There are nine hopefuls running for Dublin City Council.

Since Vice Mayor Arun Goel and Councilmember Melissa Hernandez decided to run for the mayor’s seat, there will be two vacant seats on the council. Current Dublin Mayor David Haubert is running for County Supervisor, District 1. The mayoral contest was featured in the Sept. 24 print edition, which is also available online.

The Independent reached out to all candidates via email and phone calls to make contact. Candidates are listed alphabetically. Their statements have been edited for length.


Although Shawn Costello has opinions on some of the issues facing Dubliners, his city council candidacy is focused primarily on one thing — being an example to other handicapped people that they should not feel intimidated about not being considered good enough to hold an office.

Costello has held committee positions, though nothing at a level comparable to that of a council seat.

“(I have) had a series of appointments to groups that make decisions about allowing grant money for handicapped transportation, or improvement of bus service,” he said. “I have been on Wheels’ committees for as long as 24 years, and on the county transportation Measure BB committee dating back to 2005.”

Costello has served as literally a ‘man in the street’ on the lookout for issues of traffic and street routes that impacted others in wheelchairs or traffic signals that did not allow much time for handicapped people or seniors to get across some of the city’s wide boulevards.

“The council always treated (me) respectfully and asked (me) to meet with staff to discuss the details,” he said. “My crowning achievement came when Mayor David Haubert appointed (me) to the city’s Human Services Commission in April 2018. It was my moment of joy.”

Now that he is on the ballot again, he does not expect to win, or even finish above the bottom rung, but showing others with handicaps that it can be done comes close to what he really wanted to do with his life — be a teacher.


“I am an insurance (real estate) broker and have been a business owner for more than 20 years,” said Deleon. “I have helped clients achieve their financial goals, while building a great career for myself in the process. My entrepreneurial mindset, executive leadership and perseverance in the face of a challenge, coupled with my confidence, compassion, integrity and desire to make a meaningful difference in my community makes me the best candidate and best fit to serve as a member of the Dublin City Council.”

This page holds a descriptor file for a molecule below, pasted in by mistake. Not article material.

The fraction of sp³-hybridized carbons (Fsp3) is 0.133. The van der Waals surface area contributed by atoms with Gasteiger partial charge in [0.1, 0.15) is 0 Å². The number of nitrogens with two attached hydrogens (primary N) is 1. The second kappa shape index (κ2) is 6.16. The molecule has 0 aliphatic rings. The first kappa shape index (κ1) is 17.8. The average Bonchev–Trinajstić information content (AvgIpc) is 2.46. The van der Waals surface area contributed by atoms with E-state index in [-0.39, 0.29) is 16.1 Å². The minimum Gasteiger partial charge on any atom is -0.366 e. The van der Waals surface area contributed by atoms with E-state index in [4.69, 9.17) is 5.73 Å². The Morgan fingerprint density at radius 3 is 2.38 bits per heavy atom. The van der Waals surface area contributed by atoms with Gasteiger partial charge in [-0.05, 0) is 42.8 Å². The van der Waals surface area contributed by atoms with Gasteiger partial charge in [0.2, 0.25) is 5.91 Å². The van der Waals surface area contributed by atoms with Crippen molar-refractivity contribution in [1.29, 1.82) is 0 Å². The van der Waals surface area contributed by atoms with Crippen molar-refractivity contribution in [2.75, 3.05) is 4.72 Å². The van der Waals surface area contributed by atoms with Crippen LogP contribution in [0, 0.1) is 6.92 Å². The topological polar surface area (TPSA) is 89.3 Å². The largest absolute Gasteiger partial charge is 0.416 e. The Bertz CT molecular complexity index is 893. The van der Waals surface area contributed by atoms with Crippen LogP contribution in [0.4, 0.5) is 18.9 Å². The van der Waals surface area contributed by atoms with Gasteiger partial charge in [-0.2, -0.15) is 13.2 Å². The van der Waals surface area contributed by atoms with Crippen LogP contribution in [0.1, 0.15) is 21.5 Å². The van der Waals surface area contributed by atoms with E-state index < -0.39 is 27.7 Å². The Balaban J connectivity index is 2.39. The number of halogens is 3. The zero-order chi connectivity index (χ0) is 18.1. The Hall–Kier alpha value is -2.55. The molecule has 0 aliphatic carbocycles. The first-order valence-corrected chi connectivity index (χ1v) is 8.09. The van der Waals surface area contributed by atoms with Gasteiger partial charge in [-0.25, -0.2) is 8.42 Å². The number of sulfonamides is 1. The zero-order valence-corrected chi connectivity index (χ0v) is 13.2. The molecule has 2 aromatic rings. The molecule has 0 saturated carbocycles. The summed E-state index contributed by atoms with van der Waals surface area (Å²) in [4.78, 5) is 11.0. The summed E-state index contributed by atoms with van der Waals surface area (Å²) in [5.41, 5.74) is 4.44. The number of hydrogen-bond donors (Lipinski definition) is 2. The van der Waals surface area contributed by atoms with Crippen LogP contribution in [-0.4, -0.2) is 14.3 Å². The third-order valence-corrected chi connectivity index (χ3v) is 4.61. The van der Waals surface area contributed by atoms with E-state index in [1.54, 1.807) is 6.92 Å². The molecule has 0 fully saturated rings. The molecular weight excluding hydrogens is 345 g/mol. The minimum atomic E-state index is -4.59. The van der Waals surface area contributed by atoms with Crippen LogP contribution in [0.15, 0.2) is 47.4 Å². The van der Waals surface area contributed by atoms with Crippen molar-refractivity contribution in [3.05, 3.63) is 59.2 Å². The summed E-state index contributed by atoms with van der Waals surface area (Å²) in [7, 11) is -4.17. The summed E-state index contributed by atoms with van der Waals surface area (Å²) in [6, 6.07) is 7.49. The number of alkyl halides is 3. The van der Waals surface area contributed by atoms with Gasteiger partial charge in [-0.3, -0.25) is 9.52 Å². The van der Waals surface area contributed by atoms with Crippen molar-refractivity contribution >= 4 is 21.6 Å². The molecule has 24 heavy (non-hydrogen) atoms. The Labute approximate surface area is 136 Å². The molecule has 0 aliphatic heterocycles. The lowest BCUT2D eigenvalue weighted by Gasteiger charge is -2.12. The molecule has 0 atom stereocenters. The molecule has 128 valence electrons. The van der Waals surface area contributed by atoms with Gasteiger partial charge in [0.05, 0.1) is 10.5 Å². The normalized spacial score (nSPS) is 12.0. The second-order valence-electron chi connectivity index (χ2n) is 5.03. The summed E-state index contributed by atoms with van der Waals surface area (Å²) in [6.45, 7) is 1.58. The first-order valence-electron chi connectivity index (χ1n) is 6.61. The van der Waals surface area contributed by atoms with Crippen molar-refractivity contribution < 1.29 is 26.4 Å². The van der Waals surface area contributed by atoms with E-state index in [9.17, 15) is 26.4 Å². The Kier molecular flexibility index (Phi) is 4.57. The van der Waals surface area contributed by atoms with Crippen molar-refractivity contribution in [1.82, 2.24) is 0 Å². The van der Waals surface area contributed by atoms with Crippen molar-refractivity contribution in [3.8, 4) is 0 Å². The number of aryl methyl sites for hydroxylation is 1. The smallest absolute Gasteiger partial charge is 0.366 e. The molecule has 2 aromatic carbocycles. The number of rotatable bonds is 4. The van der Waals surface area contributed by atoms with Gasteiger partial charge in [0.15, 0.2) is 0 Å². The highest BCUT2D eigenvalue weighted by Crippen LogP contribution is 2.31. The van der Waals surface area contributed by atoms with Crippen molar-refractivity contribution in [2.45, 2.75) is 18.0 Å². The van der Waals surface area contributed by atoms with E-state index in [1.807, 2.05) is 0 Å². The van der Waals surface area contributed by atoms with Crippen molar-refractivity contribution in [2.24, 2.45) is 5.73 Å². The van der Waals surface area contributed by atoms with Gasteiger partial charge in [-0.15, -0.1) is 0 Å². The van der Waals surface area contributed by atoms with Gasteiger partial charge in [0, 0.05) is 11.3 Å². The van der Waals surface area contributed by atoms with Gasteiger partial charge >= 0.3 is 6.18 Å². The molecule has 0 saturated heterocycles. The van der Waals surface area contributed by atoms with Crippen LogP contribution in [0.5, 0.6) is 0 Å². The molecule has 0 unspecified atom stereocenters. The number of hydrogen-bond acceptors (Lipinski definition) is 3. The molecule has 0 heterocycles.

If elected, Deleon would strive to help Dublin residents in the areas of housing and social justice.

“The first issue I’d focus on is housing,” she said. “I believe that every resident must have access to affordable housing. I will support solutions for our communities and residents that focus on smart planning strategies to facilitate the development of housing that is affordable and diverse in family circumstances, ages, lifestyles and budgets. Another key issue I’d work on is social justice. I will advocate for carefully crafted public policies that address systemic barriers and promote equity and access, foster inclusion and encourage diversity.”

Deleon also plans to address the economy.

“The third issue I’d prioritize is fair economic participation,” she said. “I am committed to supporting sustainable economic development that generates real jobs and prosperity with equal access and an equal opportunity to succeed for all members of our community.”


According to Hasni, his broad range of skills and experience make him a fit for council. He has a real estate background and founded a chain of fitness studios in five East Bay cities. Hasni said he is good at building consensus and bringing disparate groups and viewpoints together.

“(My) top priorities are putting together an economic recovery task force that includes the Chamber of Commerce and other stakeholders to develop a framework for the city’s economic rebirth,” he said. “I want to ease the regulatory burdens on small business, so businesses incrementally and safely return to full operation.”

Hasni also would have sales tax holidays and other incentive programs to spur retail and restaurant sectors.

“The city’s small business assistance fund was a positive first step,” he said. “There should also be a rent stabilization program for businesses that are most severely impacted by COVID-19. The most vulnerable residents should be protected through such measures as increased meal delivery programs and safe social visits. We must come together as a community and support one another in these efforts.”

Hasni also believes the community, not developers, should drive growth; he would work to bring community members into the end-to-end development process. Additionally, he strongly supports Emerald High School, which he believes will be crucial to easing overcrowding in schools and increasing the affordable housing supply so more people can participate.

“I realize that affordable housing is a divisive issue, and I will work hard to build consensus within the community,” he said.